It is a lovely new day here, cool and quiet.  So it seems like the perfect day to announce…. yes! my self-hosted blog! Now that is cool and new.

There are, of course, a few technical items to work out. If you notice anything going wrong, let me know. And update your bookmarks or whatever – I’ve got some new posts already scheduled over at the new site!

And until I get my bum in gear to write you a new recipe, at least you can eyeball the new layout and this photo of Greg’s last pasta-making extravaganza.

Greg's homemade macaroni
Greg’s homemade macaroni

It is probably a good sign when you peruse your own archives and think, Man, I Cannot Wait To Make That Again. I seem to have plucked forth all the gems in the last year or two and given them to you. And I seem to have no motivation left to make up new things. Perhaps it is our impending trip abroad that is causing me to scurry back and taste the old familiar favorites again rather than sally forth into new territory?

This recipe is an old-fashioned favorite (I may say that about anything involving rhubarb, actually. It just seems like such an old-fashioned vegetable, don’t you think?). They are the most ideal vegetable, though, for those of you that have a desire for sweet and tart combos.

If you’ve never had rhubarb before, though, let me caution you for when you prepare it: do not eat the leaves. You’d have to eat like, 5 pounds of leaves in order to die, but even a few – cooked or raw – could make you feel rather icky. Pretty embarrassing for whichever Ministry of Information and Morale person thought it up as a replacement for lettuce in World War 1.

Rhubarb Sauce
4 c. rhubarb
1/2 c. honey or 1 c. sugar
1 Tbsp. tapioca
1 tsp. ground cinnamon

Combine. Let stand for 10 minutes or until some juice forms. Heat slowly to boiling. Cool and serve over ice cream/granola/plain.

Well, friends, have you been curious about what I have been up to since I blogged at you last? I don’t have any fabulous foods to bring before your attention – honestly, my urge for cooking has all but left me the last couple of weeks. So I thought I would make this the “I haven’t blogged, but I have accomplished other things!’ edition of Plot 124.

The garden started. We went to Michigan over Easter to see my family. I have made all the things below plus pieced a quilt top. Today in a fit of cleaning insanity, I rearranged the heaviest furniture in the house. We have ordered tickets for a trip to Japan and gotten our vacation days approved. I have experienced much rejection and a total lack of progress towards my long-term goals.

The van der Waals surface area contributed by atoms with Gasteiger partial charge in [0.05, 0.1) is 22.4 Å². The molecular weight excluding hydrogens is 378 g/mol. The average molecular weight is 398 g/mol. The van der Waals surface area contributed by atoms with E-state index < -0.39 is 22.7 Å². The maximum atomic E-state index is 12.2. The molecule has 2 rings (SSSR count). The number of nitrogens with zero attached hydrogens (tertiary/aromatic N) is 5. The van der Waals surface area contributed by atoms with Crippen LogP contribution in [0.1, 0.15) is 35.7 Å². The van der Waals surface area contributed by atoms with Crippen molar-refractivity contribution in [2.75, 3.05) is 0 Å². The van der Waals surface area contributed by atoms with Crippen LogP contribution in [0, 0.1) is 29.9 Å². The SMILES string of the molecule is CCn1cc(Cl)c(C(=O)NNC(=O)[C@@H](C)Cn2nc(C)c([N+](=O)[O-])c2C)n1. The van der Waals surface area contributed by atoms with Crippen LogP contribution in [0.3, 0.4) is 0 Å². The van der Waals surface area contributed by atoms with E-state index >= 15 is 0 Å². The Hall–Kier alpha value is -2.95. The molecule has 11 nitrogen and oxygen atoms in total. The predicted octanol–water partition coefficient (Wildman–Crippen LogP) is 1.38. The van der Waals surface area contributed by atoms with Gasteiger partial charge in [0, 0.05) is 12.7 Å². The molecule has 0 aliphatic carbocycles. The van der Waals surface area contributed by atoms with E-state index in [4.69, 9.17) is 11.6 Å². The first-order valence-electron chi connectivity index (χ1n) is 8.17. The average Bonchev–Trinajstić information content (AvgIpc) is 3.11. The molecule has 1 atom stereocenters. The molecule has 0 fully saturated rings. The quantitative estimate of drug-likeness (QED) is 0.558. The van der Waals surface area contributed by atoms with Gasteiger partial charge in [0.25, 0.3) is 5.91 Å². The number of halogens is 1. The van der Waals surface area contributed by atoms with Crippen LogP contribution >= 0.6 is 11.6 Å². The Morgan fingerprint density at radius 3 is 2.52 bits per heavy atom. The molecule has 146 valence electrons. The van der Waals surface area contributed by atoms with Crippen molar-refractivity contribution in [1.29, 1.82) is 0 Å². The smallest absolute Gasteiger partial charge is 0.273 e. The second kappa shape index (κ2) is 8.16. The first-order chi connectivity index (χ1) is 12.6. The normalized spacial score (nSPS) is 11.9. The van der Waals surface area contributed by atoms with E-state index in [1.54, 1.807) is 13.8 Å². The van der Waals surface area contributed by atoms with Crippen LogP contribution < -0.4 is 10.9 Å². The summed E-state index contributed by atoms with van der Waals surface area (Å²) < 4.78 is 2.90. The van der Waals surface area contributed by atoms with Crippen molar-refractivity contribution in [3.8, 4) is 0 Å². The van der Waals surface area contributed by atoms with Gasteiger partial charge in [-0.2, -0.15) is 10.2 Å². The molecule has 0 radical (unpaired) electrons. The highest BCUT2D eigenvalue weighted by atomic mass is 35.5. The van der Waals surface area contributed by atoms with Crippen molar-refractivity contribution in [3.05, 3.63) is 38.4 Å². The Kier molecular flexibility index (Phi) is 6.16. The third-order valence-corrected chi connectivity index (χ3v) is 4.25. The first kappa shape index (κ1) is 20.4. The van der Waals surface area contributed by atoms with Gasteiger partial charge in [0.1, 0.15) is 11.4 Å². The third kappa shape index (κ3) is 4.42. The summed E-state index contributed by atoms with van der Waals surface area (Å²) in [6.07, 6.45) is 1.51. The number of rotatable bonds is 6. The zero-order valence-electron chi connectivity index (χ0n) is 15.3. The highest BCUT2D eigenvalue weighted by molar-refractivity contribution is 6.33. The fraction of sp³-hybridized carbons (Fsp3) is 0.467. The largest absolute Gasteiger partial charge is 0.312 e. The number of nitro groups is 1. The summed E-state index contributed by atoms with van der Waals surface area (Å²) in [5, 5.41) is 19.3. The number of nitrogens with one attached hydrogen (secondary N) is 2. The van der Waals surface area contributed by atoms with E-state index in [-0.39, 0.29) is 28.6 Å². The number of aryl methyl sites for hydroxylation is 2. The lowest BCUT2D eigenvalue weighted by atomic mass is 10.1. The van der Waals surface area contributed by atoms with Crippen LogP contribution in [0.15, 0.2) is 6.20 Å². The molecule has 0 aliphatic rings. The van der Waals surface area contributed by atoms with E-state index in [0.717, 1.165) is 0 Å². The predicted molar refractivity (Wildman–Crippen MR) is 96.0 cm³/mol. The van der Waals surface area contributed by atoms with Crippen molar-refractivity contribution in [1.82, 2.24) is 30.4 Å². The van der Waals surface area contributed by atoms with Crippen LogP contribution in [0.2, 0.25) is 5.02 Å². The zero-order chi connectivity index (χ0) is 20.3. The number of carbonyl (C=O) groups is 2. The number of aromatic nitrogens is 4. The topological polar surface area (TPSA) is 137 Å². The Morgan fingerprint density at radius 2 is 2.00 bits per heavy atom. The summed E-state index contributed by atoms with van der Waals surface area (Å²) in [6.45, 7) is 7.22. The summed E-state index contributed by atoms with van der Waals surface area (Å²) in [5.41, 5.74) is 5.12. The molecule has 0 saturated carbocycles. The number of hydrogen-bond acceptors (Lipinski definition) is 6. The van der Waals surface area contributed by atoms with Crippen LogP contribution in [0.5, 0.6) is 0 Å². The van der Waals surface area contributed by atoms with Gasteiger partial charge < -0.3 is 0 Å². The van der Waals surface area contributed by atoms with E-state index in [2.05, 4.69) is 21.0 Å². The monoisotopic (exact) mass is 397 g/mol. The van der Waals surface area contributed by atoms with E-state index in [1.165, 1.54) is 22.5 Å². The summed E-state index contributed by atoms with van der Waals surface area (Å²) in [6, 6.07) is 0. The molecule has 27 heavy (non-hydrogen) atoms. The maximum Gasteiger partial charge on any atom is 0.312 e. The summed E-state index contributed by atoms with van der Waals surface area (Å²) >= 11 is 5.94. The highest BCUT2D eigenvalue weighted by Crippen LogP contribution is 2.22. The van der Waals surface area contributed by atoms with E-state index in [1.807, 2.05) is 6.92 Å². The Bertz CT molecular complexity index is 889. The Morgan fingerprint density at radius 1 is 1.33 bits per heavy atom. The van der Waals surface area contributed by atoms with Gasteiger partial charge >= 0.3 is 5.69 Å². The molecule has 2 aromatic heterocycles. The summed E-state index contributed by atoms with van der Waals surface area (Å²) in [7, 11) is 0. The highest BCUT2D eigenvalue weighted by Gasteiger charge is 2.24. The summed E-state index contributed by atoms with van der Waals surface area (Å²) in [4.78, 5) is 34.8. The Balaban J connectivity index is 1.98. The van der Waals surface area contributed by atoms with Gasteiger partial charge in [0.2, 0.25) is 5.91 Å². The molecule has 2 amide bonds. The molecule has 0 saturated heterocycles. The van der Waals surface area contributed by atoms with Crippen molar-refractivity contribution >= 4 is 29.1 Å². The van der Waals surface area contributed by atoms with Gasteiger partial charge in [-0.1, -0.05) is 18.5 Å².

So, if you like one of the projects you see, or if you like me in general, leave me some comment love. And I will happily fail to blog for several more weeks to show you how deep my affection flows. =)

Check out this lovely mohair scarf!

Yes, that's binary code knitted into a scarf for a certain computer programmer I know.

I really can’t think what to call these. “Mushrooms made like poached radishes” is too long, as well as being inaccurate. These mushrooms ain’t poached. So that’s what I have been calling them. Their inspiration did arise from one of my favorite radish recipes, though. And man, they are killer along with some mashed potatoes and beef that’s been slow-cooked in stout. I wish I had cooked like 10 portabellas, because then I could have them for leftovers today. But alas, I only had one.

These Mushrooms Ain’t Poached
1 portabella mushroom, in bite sized chunks
1 Tbsp. apple cider vinegar
1/4 tsp. dried parsley
1 Tbsp. butter

Brown the mushroom chunks in the butter. The secret to browning mushrooms, according to Julia Child, is not to crowd them in the pan. And so far as I can tell, she is right.

When they look browned, sprinkle over the parsley and the apple cider vinegar. Serve.

Well, after a long week, it’s lovely to have a dish that turns out delicious and takes a minimum of my time. (Recent failures that never made it to you: creamed slices of sweet potato. They do not work out and you may have to dump several teaspoons of curry paste in to disguise the mess so your patient, long-suffering husband will not have to hold his nose when he eats them. I mean, what? I am a faultless cook….)